I am a 47 year old donor mom. On Feb. 1st 1997, my 15 year old daughter committed suicide by a gun shot to the head. She was pronounced brain dead and I was given a choice to donate her organs. We live in a small rural town and this was a shock to the whole community.The surgery to retrieve her organs was performed in our small hospital and there had to be police escorts to and from an airport one hour away. There was so much activity and confusion going on around me. I feel that young teenagers don't realize that what they are doing is permanent. It is a quick decision to end what is hurting at the moment. Being a survivor has changed my life drastically. I feel that there is a stigma stamped on me for life and that I will forever be identified as the mother whom her daughter killed herself. The worse pain of dealing with suicide for myself is living with the guilt. I feel that I could of done something to prevent this from happening. I haven't went to any support group due to the fact that there isn't one around for suicide survivors.I feel that in order to have a support group, all involved have to be on common ground to be able to help each other. Talking about suicide is such a closed subject. It needs to be brought out in the open because I feel that alot of people have thought about it but can't talk about it. Being with family and friends have been supportive. I have has the pleasure of meeting her heart recipient and corresponding with her.I know that I have made the right decision by donating her organs.
Posted by: Beverly Key
I lost my youngest son to suicide, this has been the most sad thing that has happened to my family.We have made it through knowing that God is with us each and every day. Damian was a precious son. thank God for the twentysix years He loaned him to me. We have to learn to enjoy our children each and every day as we do not know when they will be taken away from us.Please do not blame yourselves thinking you did something wrong, I was at home along with his dad when he took his life and we could not save him.He spoke to me just minutes before, he was pretty calm. Do not be afraid to cry or to talk about your love one. I think about him every minute and every hour of every day.His pictures are every place in my home.God bless each one of you as you continue to live on the precious memories.
Posted by: Enid Davis
my son was 16 when hee commited suiside he was a organ,tissuse, and eye donor have i a hard time talking about it except with some family members i have been in conseling 3 times since then i have been in a support group i find it when his birthday and the day he died very hard it has been all most 9 yrs since his passing it still carry around alot of guilt of why didnt i see it coming what else i could have done if you want more onfo please email me thank you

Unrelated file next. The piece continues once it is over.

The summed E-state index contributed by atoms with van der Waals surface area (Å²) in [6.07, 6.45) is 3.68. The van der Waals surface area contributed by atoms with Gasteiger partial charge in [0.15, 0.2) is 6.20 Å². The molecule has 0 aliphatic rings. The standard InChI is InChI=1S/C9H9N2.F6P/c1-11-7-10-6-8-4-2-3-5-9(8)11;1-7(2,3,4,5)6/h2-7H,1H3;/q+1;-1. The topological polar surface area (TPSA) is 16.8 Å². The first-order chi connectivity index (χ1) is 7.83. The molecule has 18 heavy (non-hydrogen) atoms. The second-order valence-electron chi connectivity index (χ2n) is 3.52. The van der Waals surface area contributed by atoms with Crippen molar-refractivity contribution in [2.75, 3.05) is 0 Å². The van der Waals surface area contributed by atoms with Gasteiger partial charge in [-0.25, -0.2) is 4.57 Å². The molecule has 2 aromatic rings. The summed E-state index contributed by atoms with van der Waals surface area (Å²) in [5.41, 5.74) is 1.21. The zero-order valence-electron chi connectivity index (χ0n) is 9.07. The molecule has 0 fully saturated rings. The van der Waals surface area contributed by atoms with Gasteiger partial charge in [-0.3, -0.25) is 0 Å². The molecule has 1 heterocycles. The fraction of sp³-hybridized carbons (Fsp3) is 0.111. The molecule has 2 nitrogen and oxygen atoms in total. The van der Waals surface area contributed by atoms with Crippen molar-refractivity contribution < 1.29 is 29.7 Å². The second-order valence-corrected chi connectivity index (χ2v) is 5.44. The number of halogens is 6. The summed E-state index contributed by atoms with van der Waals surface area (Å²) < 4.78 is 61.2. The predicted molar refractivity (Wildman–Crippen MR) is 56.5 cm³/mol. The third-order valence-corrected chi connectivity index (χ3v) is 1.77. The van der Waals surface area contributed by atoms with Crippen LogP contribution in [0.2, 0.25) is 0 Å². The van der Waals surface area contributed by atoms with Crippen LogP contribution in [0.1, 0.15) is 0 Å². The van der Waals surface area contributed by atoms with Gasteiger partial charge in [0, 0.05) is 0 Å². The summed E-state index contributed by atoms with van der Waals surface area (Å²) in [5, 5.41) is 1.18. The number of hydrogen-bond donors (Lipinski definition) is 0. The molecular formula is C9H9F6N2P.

Posted by: phyllis keith
I became a donner mom on August 15th 2005. My son was 40 the father of 4. at first I was very angery at him for choosing to leave us. I had another son who passed away in 1990. He had some sort of virus attack his heart and in 12 days he was gone bur not by his own hand and I could accept that. Dan was different he was the baby of the family. After being mad at him I turned it to me , I felt very guilty for not seeing how he was hurting that he could do this. He left a note for his son who was 17 at the time. all it said "sorry Bub it has to be this way" I have gone to therepy trying to understand how he could take his life knowing he had children, and a mother who loved him very much.I spent hours writing it all down, why I thought he chose the way he did. I have forgiven him.writing it all out why I thought he did it and why he should not have I came to understand that he was really sick and none of us could have stoped him. My grandson and I go to counseling together yet. His life was really changed . He lived with his Dad. Two of the children lived with thier Mom and the oldest lived out of the home. My grandson and I confort each other. He also was very angrey but with Gods help he is comming around. I thank God every day he did not turn to drugs for confort. He will be going in the Navy soon and I am very Proud of him. I berried Dan next to his brother and visit them often. Sometines I can talk about it and other times It still hurts too much that I did not know the Pain he was in that caused him to do that to himself and to all of us. He took away something we all loved very much and did not let us know why . The why is what still bothers me. I am told time and again